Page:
3.2 The Rest of Europe
3.2.1 Calvin’s Geneva: Refugee Center and Missionary Center
Since about 1542, Calvin’s Geneva became a refugee center. Protestants from all over Europe, including the Netherlands, England, Scotland, and Italy, came to Geneva for refuge from religious persecution. Calvin himself was pleased to take in these refugees, though at times it was extremely difficult to accommodate them. Calvin wrote in a letter to Farel dated 1551, “I am, meanwhile, much preoccupied with the foreigners who daily pass through this place in great numbers, or who have come here to live. . . Should you pay us a visit next autumn, you will find our city considerably increased—a pleasing spectacle to me, if they do not overwhelm me with their visits.”43
Yet Calvin’s Geneva can be considered not only a refugee center, but a missionary center for the propagation of the gospel and the establishment of Reformed churches throughout Europe. People who came from all over Europe were trained as missionaries and sent back out as ministers of the gospel. Laman writes that
Through the coming and going of these refugees, and through the evangelical writings from the printing presses of Geneva and elsewhere in Latin, French, English, and Dutch, the Reformed faith was exported widely, even to Poland and Hungary. By correspondence, Calvin encouraged, guided, and dialogued with this diaspora of evangelical Christians witnessing under persecution.44
It is impossible, given the scope of this paper, to explore in detail the results of Calvin’s endeavors throughout Europe. The following, therefore, will simply bring to light some of the highlights of Calvin’s involvement throughout Europe, focusing only on the Netherlands, England, Scotland, Poland, and Hungary.
3.2.2 The Netherlands
In 1544, Calvin sent the first Reformed missionary to the Netherlands. Pierre Brully worked to establish a Reformed church there, but was martyred after only three months.45 Lutherans and Anabaptists had seen some converts in the 1520’s and 30’s, but the Calvinists carried the day, possibly because of the Calvinistic form of church government and discipline.46 Guy de Bray, who had met with Calvin in Frankfort in 1556, wrote the so-called Belgic Confession in 1559. This confession was printed in 1561 in Geneva.47 This confession has become the foundation for the Reformed Church of Holland.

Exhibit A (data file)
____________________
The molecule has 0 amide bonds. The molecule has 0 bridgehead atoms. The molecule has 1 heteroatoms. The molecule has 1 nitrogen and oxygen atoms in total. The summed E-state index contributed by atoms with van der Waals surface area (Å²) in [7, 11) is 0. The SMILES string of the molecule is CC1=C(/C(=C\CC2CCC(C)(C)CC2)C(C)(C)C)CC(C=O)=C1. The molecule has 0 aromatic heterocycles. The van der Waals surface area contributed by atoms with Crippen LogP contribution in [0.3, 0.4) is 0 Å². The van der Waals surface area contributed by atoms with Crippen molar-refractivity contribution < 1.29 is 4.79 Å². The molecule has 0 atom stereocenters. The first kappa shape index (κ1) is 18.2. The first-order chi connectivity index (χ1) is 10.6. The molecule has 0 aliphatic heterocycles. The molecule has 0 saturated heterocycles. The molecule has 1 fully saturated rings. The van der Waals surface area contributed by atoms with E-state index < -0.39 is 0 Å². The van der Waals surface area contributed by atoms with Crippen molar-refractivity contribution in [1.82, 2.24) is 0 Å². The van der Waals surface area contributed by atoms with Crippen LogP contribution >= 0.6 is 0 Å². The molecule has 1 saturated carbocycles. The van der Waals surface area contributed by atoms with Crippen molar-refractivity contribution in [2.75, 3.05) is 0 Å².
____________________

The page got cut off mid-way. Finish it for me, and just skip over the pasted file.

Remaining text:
The Netherlands produced missionaries of their own, largely through the writings of Hadrianus Saravia (1531-1613). He undertook the task of developing a reformed perspective on missiology, though he was influenced in many ways by the Anglican system of church government. In 1590, he wrote a treatise entitled, On the Various Levels of Ministers of the Gospel as They have been Instituted by the Lord, which argued against the view that the Great Commission ended with the apostolic age. Saravia’s writings influenced later Dutch missionaries in India such as Justus Heurnius (1587-1651). Missionaries were sent to India from the Netherlands nearly two hundred years before Carey wrote his Enquiry in 1792.48 Saravia’s work also influenced the early Puritans in America such as John Eliot, who ministered to the American Indians in New England during the seventeenth century.49
Calvin had gained some influence in England during the reign of Edward VI, as evidenced by his letters to Cramner.50 Acceptance of Calvin’s theology increased throughout Edward’s reign. However, it was through Calvin’s ministry to the Marian exiles in Geneva that Calvinism took hold in England.51 Large numbers of exiles were admitted in Geneva during the reign of Mary. At least 50 exiles were received on one day in 1557. These refugees were pastored by John Knox, a devout disciple of Calvin, who was later to return to Scotland in 1559. During the reign of Elizabeth, these Marian exiles returned to England with their Calvinistic doctrine. The eventual result was the formation of the Puritan party and the drafting of the Westminster Confession of Faith in 1646.52